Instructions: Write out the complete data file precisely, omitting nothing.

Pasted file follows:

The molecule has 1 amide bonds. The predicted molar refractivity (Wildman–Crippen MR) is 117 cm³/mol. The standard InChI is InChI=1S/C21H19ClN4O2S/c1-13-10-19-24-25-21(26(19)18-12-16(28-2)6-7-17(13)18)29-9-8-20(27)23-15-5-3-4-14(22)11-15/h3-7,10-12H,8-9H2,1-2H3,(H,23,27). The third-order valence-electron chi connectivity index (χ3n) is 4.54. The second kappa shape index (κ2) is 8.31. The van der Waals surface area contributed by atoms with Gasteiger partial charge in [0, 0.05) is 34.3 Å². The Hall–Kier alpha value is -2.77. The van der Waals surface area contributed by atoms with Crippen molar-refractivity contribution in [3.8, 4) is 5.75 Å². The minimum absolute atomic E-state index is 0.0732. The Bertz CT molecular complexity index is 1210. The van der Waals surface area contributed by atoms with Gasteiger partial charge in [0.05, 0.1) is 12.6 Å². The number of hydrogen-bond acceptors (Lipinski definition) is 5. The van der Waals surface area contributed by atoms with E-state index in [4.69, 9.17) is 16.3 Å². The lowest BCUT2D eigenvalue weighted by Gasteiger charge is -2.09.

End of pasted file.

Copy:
The molecule has 1 amide bonds. The predicted molar refractivity (Wildman–Crippen MR) is 117 cm³/mol. The standard InChI is InChI=1S/C21H19ClN4O2S/c1-13-10-19-24-25-21(26(19)18-12-16(28-2)6-7-17(13)18)29-9-8-20(27)23-15-5-3-4-14(22)11-15/h3-7,10-12H,8-9H2,1-2H3,(H,23,27). The third-order valence-electron chi connectivity index (χ3n) is 4.54. The second kappa shape index (κ2) is 8.31. The van der Waals surface area contributed by atoms with Gasteiger partial charge in [0, 0.05) is 34.3 Å². The Hall–Kier alpha value is -2.77. The van der Waals surface area contributed by atoms with Crippen molar-refractivity contribution in [3.8, 4) is 5.75 Å². The minimum absolute atomic E-state index is 0.0732. The Bertz CT molecular complexity index is 1210. The van der Waals surface area contributed by atoms with Gasteiger partial charge in [0.05, 0.1) is 12.6 Å². The number of hydrogen-bond acceptors (Lipinski definition) is 5. The van der Waals surface area contributed by atoms with E-state index in [4.69, 9.17) is 16.3 Å². The lowest BCUT2D eigenvalue weighted by Gasteiger charge is -2.09.